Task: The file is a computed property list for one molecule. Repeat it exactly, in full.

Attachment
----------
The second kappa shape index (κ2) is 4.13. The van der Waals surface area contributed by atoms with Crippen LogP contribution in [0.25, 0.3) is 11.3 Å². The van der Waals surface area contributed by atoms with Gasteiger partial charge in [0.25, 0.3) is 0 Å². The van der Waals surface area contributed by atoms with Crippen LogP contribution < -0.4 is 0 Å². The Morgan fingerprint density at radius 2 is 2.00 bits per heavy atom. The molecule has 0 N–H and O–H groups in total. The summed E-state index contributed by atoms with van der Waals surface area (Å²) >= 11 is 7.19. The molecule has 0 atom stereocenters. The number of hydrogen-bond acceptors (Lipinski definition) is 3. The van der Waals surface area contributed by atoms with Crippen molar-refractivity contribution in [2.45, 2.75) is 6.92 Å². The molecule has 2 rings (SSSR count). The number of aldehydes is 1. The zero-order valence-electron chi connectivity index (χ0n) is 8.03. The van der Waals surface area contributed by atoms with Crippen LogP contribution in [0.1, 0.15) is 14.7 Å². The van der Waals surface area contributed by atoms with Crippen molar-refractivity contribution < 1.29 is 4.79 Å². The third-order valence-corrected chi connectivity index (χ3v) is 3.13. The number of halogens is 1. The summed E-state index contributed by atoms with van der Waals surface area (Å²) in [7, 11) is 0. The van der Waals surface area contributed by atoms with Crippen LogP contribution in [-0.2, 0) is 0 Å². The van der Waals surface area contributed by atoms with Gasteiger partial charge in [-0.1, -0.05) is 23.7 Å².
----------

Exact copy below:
The second kappa shape index (κ2) is 4.13. The van der Waals surface area contributed by atoms with Crippen LogP contribution in [0.25, 0.3) is 11.3 Å². The van der Waals surface area contributed by atoms with Gasteiger partial charge in [0.25, 0.3) is 0 Å². The van der Waals surface area contributed by atoms with Crippen LogP contribution < -0.4 is 0 Å². The Morgan fingerprint density at radius 2 is 2.00 bits per heavy atom. The molecule has 0 N–H and O–H groups in total. The summed E-state index contributed by atoms with van der Waals surface area (Å²) >= 11 is 7.19. The molecule has 0 atom stereocenters. The number of hydrogen-bond acceptors (Lipinski definition) is 3. The van der Waals surface area contributed by atoms with Crippen molar-refractivity contribution in [2.45, 2.75) is 6.92 Å². The molecule has 2 rings (SSSR count). The number of aldehydes is 1. The zero-order valence-electron chi connectivity index (χ0n) is 8.03. The van der Waals surface area contributed by atoms with Crippen LogP contribution in [0.1, 0.15) is 14.7 Å². The van der Waals surface area contributed by atoms with Crippen molar-refractivity contribution < 1.29 is 4.79 Å². The third-order valence-corrected chi connectivity index (χ3v) is 3.13. The number of halogens is 1. The summed E-state index contributed by atoms with van der Waals surface area (Å²) in [7, 11) is 0. The van der Waals surface area contributed by atoms with Crippen LogP contribution in [-0.2, 0) is 0 Å². The van der Waals surface area contributed by atoms with Gasteiger partial charge in [-0.1, -0.05) is 23.7 Å².